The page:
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October 2019

Psychological, clinical, and therapeutic predictors of the outcome of detoxification in a large clinical population of medication-overuse headache: A six-month follow-up of the COMOESTAS Project.

Cephalalgia 2019 01 27;39(1):135-147. Epub 2018 Jun 27.

1 Headache Science Centre, IRCCS Mondino Foundation, Pavia, Italy.

Aim: To identify factors that may be predictors of the outcome of a detoxification treatment in medication-overuse headache.

Methods: Consecutive patients entering a detoxification program in six centres in Europe and Latin America were evaluated and followed up for 6 months. We evaluated anxious and depressive symptomatology (though patients with severe psychiatric comorbidity were excluded), quality of life, headache-related disability, headache characteristics, and prophylaxis upon discharge.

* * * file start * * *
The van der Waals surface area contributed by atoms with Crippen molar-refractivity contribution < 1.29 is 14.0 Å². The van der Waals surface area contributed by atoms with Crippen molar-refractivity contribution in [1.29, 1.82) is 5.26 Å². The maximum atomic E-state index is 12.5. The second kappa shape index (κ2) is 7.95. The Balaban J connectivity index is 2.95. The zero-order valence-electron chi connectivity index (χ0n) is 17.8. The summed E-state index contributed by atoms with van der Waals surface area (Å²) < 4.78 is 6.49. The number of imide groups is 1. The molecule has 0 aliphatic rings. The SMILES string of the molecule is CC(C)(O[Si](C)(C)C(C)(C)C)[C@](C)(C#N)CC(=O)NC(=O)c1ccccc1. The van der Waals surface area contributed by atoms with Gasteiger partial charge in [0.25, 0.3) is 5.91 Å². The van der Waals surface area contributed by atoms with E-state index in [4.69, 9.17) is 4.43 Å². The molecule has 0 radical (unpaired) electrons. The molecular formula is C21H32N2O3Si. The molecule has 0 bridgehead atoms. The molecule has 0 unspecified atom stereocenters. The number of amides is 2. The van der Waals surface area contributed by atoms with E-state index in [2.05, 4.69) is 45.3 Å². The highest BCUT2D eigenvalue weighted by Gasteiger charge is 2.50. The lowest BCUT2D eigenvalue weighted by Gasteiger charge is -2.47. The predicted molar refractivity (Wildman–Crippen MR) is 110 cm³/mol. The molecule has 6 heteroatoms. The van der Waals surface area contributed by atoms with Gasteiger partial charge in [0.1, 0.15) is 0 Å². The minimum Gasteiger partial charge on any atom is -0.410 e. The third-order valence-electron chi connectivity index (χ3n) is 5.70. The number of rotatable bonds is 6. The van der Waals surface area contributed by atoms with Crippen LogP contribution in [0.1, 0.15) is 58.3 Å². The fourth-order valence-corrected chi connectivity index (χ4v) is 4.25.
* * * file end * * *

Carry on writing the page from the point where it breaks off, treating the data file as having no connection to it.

Results: Of the 492 patients who completed the six-month follow up, 407 ceased overuse following the detoxification (non overusers), another 23 ceased overuse following detoxification but relapsed during the follow-up. In the 407 non-overusers, headache acquired an episodic pattern in 287 subjects (responders). At the multivariate analyses, lower depression scores (odds ratio = 0.891; p = 0.001) predicted ceasing overuse. The primary headache diagnosis - migraine with respect to tension-type headache (odds ratio = 0.224; p = 0.001) or migraine plus tension-type headache (odds ratio = 0.467; p = 0.002) - and the preventive treatment with flunarizine (compared to no such treatment) (odds ratio = 0.891; p = 0.001) predicted being a responder. A longer duration of chronic headache (odds ratio = 1.053; p = 0.032) predicted relapse into overuse. Quality of life and disability were not associated with any of the outcomes.